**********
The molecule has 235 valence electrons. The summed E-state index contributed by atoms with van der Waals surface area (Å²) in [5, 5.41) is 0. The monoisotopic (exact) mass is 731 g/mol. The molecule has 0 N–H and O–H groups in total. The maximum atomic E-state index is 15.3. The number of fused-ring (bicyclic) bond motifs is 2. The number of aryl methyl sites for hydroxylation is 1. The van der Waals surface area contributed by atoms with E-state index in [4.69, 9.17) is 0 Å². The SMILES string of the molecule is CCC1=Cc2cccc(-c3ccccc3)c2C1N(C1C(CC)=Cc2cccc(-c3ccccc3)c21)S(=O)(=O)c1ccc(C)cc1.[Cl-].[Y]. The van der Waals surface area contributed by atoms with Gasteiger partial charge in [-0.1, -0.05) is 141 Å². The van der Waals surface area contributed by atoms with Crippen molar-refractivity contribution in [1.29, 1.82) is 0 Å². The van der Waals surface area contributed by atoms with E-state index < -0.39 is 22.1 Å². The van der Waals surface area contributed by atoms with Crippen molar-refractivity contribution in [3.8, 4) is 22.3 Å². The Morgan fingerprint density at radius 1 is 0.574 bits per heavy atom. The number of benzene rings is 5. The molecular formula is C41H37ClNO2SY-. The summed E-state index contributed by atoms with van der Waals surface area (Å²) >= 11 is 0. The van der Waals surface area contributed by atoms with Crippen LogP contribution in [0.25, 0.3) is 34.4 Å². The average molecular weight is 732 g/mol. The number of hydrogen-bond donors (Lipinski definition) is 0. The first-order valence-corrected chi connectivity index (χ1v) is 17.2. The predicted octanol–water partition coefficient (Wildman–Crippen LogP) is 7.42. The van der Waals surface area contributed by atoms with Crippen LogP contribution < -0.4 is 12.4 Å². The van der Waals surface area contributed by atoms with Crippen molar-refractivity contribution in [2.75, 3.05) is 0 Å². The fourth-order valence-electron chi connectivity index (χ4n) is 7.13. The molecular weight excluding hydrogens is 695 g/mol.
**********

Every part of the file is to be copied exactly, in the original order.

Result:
The molecule has 235 valence electrons. The summed E-state index contributed by atoms with van der Waals surface area (Å²) in [5, 5.41) is 0. The monoisotopic (exact) mass is 731 g/mol. The molecule has 0 N–H and O–H groups in total. The maximum atomic E-state index is 15.3. The number of fused-ring (bicyclic) bond motifs is 2. The number of aryl methyl sites for hydroxylation is 1. The van der Waals surface area contributed by atoms with E-state index in [4.69, 9.17) is 0 Å². The SMILES string of the molecule is CCC1=Cc2cccc(-c3ccccc3)c2C1N(C1C(CC)=Cc2cccc(-c3ccccc3)c21)S(=O)(=O)c1ccc(C)cc1.[Cl-].[Y]. The van der Waals surface area contributed by atoms with Gasteiger partial charge in [-0.1, -0.05) is 141 Å². The van der Waals surface area contributed by atoms with Crippen molar-refractivity contribution in [1.29, 1.82) is 0 Å². The van der Waals surface area contributed by atoms with E-state index < -0.39 is 22.1 Å². The van der Waals surface area contributed by atoms with Crippen molar-refractivity contribution in [3.8, 4) is 22.3 Å². The Morgan fingerprint density at radius 1 is 0.574 bits per heavy atom. The number of benzene rings is 5. The molecular formula is C41H37ClNO2SY-. The summed E-state index contributed by atoms with van der Waals surface area (Å²) >= 11 is 0. The van der Waals surface area contributed by atoms with Crippen LogP contribution in [0.25, 0.3) is 34.4 Å². The average molecular weight is 732 g/mol. The number of hydrogen-bond donors (Lipinski definition) is 0. The first-order valence-corrected chi connectivity index (χ1v) is 17.2. The predicted octanol–water partition coefficient (Wildman–Crippen LogP) is 7.42. The van der Waals surface area contributed by atoms with Crippen LogP contribution < -0.4 is 12.4 Å². The van der Waals surface area contributed by atoms with Crippen molar-refractivity contribution in [2.75, 3.05) is 0 Å². The fourth-order valence-electron chi connectivity index (χ4n) is 7.13. The molecular weight excluding hydrogens is 695 g/mol.